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Sizing Up Trump’s Cyberwar Strategy

The United States is taking damage in the global cyberwar, and Trump won’t be able to fix that without help.
March 24, 2017

Two months into his presidency, we still don’t know what Donald Trump’s promise to put America first will mean in cyberspace, where hackers have repeatedly exposed the nation as vulnerable.

Last week, the president’s assistant for homeland security and counterterrorism, Tom Bossert, made his first extensive public remarks since taking the job. He promised that Trump’s much-anticipated cybersecurity executive order would be out in the “coming weeks or months.” He hinted that the administration would first focus on securing federal networks, reducing botnets, and “deterring our adversaries.”

No matter what is in the document, though, it won’t fix the nation’s cybersecurity issues. Achieving that will require coöperation from Congress, the public, and most importantly the private sector, which owns and operates the lion’s share of U.S. cyberspace.

The situation is dire. James Clapper, whose term as director of national intelligence ended in January, ranked the cyber threat as the number one global threat the nation faces—ahead of traditional terrorism. The nation has failed to adapt to modern cyberwar. It is struggling not only to defend itself, but also to respond once an attack has occurred, Richard Ledgett, deputy director of the National Security Agency, said last week at the FT Cybersecurity Summit in Washington, D.C.

To fix the problem, said Ledgett, “we need a national desire” that “we have not currently demonstrated that we have.”

Perhaps this is because we are not looking at the problem correctly. In 2012, then U.S. defense secretary Leon Panetta warned that unless the U.S. improved the security of its networks, it could be in for a “cyber Pearl Harbor” that would cause “physical destruction and the loss of life.” In 2017, cyberwar against the U.S. does not entail destroying physical property and killing people. Commonly, it entails stealing valuable information, and even using it as a weapon. In that sense, the Pearl Harbor-like wake-up call has happened already—several times.

In 2014, an attack by North Korea on Sony was the most destructive state-sponsored cyberattack ever seen on American soil. Just last week, we learned that Russian spies were allegedly involved in a heist of data from 500 million Yahoo accounts. State-sponsored Russian hackers are believed to have perpetrated attacks on the Democratic National Committee and others during the 2016 presidential campaign. These events raise a particularly thorny question for the administration and the government: how should it respond to state-sponsored or terrorist cyberattacks on networks it does not own?

The executive order will emphasize improving the security of the government’s own networks, according to Bossert. Officials are still picking up the pieces after the 2015 discovery of a massive breach of the federal Office of Personnel Management, in which the personal information of 21.5 million people was compromised. Instead of treating each federal agency’s network and cybersecurity practices as separate, the Trump team will “hold the entire federal network as an enterprise and view it as something that needs to be defended as such,” Bossert said.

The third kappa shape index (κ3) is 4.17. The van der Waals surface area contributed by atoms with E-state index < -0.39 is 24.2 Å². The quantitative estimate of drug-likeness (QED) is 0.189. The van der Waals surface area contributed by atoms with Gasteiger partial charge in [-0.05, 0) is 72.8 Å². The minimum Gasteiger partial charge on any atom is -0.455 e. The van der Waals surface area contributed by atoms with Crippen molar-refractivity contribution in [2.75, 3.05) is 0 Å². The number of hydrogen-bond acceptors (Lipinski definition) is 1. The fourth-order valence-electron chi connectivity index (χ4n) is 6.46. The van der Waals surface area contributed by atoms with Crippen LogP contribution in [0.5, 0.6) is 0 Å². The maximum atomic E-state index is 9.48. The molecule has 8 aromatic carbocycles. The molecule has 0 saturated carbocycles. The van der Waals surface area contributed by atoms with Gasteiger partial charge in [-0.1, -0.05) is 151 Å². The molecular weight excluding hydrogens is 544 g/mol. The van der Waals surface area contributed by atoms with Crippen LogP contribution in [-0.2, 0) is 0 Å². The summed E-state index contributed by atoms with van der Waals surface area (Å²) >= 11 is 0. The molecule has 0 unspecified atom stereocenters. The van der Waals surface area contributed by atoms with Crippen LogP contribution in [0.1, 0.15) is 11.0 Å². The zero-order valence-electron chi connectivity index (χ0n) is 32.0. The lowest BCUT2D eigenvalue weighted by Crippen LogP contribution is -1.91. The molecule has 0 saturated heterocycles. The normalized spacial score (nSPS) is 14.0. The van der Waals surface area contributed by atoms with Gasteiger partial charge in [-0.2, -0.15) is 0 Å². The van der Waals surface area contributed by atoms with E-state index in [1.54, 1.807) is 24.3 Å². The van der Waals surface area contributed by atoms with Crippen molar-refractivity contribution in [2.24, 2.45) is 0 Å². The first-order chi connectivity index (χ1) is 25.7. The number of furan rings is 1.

The president will also call for a “voluntary effort” involving Internet service providers, social media companies, and search companies, to reduce networks of hacked devices called botnets, said Bossert. The danger of weaponized botnets (see “10 Breakthrough Technologies: Botnets of Things”)— like the one that crippled much of the U.S. Internet for several hours last October—grows along with the proliferation of insecure connected devices including camcorders, webcams, and baby monitors.

Part of the administration’s challenge is that the role of the private sector is inherently different in cyberwar than it is for conventional conflict. Critical infrastructure companies are on the “front lines” and “our cybersecurity companies collectively have even more capabilities to defeat these threats than our military,” Jason Healey, senior fellow at the Atlantic Council’s Cyber Statecraft Initiative, said earlier this month in testimony before the House Armed Forces Committee.

Healey, testifying in a hearing entitled “Cyber Warfare in the 21st Century,” said the government should focus on using its own strengths to support companies, instead of trying to “force their compliance or deputize them to act out orders.” For instance, it can alert companies when it discovers vulnerabilities in their products. It can also try to deter future attacks by imposing sanctions, making arrests, or handing down indictments like it did last week.  

The U.S. has been successful at deterring deadly, physically destructive cyberattacks, noted Healey. Below the “threshold of death and destruction”—where most of the action has happened—the nation has been failing at deterrence for many years, he said. Perhaps “we don’t understand the dynamics of cyber conflict as much as we think.”

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